The female of the species must be deadlier than the male.

She who faces Death by torture for each life beneath her breast
May not deal in doubt or pity - must not swerve for fact or jest.
These be purely male diversions - not in these her honor dwells -
She, the Other Law we live by, is that Law and nothing else!

She can bring no more to living than the powers that make her great
As the Mother of the Infant and the Mistress of the Mate;
And when Babe and Man are lacking and she strides unclaimed to claim
Her right as femme (and baron), her equipment is the same.

She is wedded to convictions - in default of grosser ties;
Her contentions are her children, Heaven help him, who denies!
He will meet no cool discussion, but the instant, white-hot wild
Wakened female of the species warring as for spouse and child.

Unprovoked and awful charges - even so the she-bear fights;
Speech that drips, corrodes and poisons - even so the cobra bites;
Scientific vivisection of one nerve till it is raw,
And the victim writhes with anguish - like the Jesuit with the squaw!

So it comes that Man, the coward, when he gathers to confer
With his fellow-braves in council, dare not leave a place for her
Where, at war with Life and Conscience, he uplifts his erring hands
To some God of abstract justice - which no woman understands.

And Man knows it! Knows, moreover, that the Woman that God gave him
Must command but may not govern; shall enthrall but not enslave him.
And She knows, because She warns him and Her instincts never fail,
That the female of Her species is more deadly than the male!

A Ballad of China

A Ballad Of China
Laura E. Richards

Her Name was Dilliki Dolliki Dinah;
Niece she was to the Empress of China;
Fair she was as a morning in May, when Hy Kokolorum stole her away.

Hy was a wizard, I'd have you know;
Wixked as weasels and black as a crow;
Lived in castle a-top a hill;
Had a panther who's name was Bill;

Used to ride him around and around,
creeping and peeping close to the ground;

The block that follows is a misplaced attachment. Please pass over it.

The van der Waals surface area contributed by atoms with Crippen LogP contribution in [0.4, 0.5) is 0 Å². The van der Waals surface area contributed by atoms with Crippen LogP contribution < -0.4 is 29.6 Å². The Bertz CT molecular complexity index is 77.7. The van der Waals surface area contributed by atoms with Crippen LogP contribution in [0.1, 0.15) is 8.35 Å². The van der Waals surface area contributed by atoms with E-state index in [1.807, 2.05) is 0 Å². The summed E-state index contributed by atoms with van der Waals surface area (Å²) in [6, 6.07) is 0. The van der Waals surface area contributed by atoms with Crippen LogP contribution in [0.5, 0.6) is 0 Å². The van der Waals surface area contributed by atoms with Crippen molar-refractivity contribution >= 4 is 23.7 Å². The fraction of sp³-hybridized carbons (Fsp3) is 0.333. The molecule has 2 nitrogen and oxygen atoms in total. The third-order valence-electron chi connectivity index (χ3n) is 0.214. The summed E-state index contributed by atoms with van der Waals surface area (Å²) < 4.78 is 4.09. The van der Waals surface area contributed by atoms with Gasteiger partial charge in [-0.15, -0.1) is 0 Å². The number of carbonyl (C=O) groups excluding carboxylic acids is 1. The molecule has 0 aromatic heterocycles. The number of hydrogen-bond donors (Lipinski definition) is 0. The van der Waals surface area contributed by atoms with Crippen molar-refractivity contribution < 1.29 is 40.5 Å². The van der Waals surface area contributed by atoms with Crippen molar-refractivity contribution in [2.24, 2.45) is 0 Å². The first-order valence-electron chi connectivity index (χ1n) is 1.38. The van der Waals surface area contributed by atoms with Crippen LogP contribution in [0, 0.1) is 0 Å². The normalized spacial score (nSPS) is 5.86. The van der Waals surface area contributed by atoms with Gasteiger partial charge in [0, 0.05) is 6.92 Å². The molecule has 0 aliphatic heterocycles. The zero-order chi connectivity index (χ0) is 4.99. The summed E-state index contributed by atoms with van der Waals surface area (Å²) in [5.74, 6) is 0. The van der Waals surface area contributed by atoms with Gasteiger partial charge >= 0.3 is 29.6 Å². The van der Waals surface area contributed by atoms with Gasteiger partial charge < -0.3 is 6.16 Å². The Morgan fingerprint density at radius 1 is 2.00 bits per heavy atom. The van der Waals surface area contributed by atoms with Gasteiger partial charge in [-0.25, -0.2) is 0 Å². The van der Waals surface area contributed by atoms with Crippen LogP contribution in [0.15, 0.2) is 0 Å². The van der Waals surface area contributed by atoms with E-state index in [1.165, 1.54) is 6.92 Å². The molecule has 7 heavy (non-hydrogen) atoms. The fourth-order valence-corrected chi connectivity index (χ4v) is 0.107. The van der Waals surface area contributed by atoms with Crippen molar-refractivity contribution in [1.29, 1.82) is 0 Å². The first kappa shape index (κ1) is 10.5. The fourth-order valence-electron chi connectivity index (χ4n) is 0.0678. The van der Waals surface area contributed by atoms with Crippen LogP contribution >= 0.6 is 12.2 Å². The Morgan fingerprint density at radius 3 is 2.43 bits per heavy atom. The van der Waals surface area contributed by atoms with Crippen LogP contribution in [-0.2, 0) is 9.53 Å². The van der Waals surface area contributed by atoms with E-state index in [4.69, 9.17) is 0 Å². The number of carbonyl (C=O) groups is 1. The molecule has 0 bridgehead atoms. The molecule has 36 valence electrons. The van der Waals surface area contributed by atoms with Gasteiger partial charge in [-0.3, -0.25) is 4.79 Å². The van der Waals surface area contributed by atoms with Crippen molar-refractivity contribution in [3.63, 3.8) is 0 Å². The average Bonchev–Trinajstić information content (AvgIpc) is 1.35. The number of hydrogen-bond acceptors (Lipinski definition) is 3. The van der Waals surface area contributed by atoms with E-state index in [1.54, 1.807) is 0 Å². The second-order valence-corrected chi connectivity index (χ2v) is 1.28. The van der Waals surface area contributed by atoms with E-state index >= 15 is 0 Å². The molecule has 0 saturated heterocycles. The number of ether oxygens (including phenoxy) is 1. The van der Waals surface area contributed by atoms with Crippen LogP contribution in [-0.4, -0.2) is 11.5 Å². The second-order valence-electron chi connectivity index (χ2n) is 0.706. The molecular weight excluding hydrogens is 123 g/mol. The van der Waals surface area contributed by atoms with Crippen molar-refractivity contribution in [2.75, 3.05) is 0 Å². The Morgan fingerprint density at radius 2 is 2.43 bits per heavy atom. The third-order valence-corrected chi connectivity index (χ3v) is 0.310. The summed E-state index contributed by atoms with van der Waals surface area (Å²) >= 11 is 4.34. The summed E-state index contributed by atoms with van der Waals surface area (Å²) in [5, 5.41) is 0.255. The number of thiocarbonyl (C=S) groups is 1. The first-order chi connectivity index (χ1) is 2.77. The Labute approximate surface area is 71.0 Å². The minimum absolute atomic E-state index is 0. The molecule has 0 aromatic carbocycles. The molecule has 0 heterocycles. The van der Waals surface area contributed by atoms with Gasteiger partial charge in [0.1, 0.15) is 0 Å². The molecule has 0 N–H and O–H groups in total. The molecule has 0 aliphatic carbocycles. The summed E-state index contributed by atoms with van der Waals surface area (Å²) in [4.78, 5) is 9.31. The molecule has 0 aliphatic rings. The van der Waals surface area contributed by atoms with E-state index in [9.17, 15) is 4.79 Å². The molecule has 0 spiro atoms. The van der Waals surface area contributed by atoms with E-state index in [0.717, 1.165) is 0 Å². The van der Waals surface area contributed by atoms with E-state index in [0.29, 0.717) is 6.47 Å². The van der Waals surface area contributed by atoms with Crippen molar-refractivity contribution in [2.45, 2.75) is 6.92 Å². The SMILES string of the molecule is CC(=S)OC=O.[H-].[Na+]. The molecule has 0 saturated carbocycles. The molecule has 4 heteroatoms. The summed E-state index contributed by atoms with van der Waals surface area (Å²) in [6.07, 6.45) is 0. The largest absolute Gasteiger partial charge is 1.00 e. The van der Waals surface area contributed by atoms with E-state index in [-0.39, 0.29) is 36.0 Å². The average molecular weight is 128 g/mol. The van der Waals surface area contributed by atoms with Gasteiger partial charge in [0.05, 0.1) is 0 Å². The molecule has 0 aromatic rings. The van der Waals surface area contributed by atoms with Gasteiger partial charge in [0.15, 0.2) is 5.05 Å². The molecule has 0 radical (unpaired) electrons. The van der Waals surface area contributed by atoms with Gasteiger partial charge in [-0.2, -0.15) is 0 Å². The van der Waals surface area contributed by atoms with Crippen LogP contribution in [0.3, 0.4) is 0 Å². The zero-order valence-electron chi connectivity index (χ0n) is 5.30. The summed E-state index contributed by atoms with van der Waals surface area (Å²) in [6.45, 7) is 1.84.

Working mischief wherever he could;
Nothing about him in anyway good!

Saw the maiden one midsummer morn,
(sweetest creature that ever was born!),
Creeped and peeped in his wizardly way,
Catched her and snatched her and stole her away!

All through China arose a cry:
"Some one has stolen out Dilliki Di!"
People gathered in every Forum,
Crying, "it must be Hy Kokolorum!"

All the Barons in China land,
Ling the lofty and Bing the Bland,
Kong the Kingly and Bond the brave,
Vowed a vow to find and save

Darling Dilliki Dolliki Dinah
(niece you know to the empress of china;
Fair you know as a morning in May),
Whom Hy Kokolorum had stolen away.

Now in a kingly, ringly row,
Round and about the hill they go,
Ling the lofty, Bing the bland,
Kong and Bong, and there they stand,

Weaving a weird and spinning a spell,
All with intent to quash and quell
Hy kokolorum, worker of woe,
Wicked as weasels and black as a crow.

Dilliki Dinah was weeping her fill,
When stepped up softly the panther Bill;
Whispered," if you will give me a kiss,
I'll turn your sorow into bubbling bliss!"

she, to animals always kind,
Said," No! Really? Well, i dont mind!"
Dropped a kiss on his nose so pink,
And-goodness gracious! what do you think?

He turned inot a beautiful Golden King,
Crown and sceptre and everything!
Ran the old wizard through and through,
Saying, " now there is an end of you!"

Caught the maiden up in his arms,
Broke through the net of spells and charms,
Cried to the barons Bold and Brave,
"I've had the honor to find and save

Darling Dilliki Dolliki Dinah
Neice (i learn) to the Empress of china,
Fair (i swear) as a morning in May
And she is my queen to this very day!"